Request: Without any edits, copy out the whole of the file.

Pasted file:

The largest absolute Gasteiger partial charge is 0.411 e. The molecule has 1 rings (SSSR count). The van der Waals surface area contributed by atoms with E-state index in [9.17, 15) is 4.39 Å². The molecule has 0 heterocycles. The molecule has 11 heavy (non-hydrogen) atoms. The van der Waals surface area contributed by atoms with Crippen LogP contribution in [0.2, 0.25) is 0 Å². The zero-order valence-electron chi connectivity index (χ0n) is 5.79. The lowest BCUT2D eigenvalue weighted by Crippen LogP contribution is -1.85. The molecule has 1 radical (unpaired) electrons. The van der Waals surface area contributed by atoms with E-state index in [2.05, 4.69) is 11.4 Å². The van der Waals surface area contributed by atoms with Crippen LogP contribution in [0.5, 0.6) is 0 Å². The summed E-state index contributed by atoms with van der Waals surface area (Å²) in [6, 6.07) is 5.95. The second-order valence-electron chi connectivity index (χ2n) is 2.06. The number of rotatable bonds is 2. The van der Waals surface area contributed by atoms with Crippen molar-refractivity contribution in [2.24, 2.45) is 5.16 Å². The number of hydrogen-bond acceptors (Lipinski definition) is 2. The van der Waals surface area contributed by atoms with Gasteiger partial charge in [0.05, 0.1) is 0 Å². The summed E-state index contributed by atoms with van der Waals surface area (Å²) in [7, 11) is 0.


The largest absolute Gasteiger partial charge is 0.411 e. The molecule has 1 rings (SSSR count). The van der Waals surface area contributed by atoms with E-state index in [9.17, 15) is 4.39 Å². The molecule has 0 heterocycles. The molecule has 11 heavy (non-hydrogen) atoms. The van der Waals surface area contributed by atoms with Crippen LogP contribution in [0.2, 0.25) is 0 Å². The zero-order valence-electron chi connectivity index (χ0n) is 5.79. The lowest BCUT2D eigenvalue weighted by Crippen LogP contribution is -1.85. The molecule has 1 radical (unpaired) electrons. The van der Waals surface area contributed by atoms with E-state index in [2.05, 4.69) is 11.4 Å². The van der Waals surface area contributed by atoms with Crippen LogP contribution in [0.5, 0.6) is 0 Å². The summed E-state index contributed by atoms with van der Waals surface area (Å²) in [6, 6.07) is 5.95. The second-order valence-electron chi connectivity index (χ2n) is 2.06. The number of rotatable bonds is 2. The van der Waals surface area contributed by atoms with Crippen molar-refractivity contribution in [2.24, 2.45) is 5.16 Å². The number of hydrogen-bond acceptors (Lipinski definition) is 2. The van der Waals surface area contributed by atoms with Gasteiger partial charge in [0.05, 0.1) is 0 Å². The summed E-state index contributed by atoms with van der Waals surface area (Å²) in [7, 11) is 0.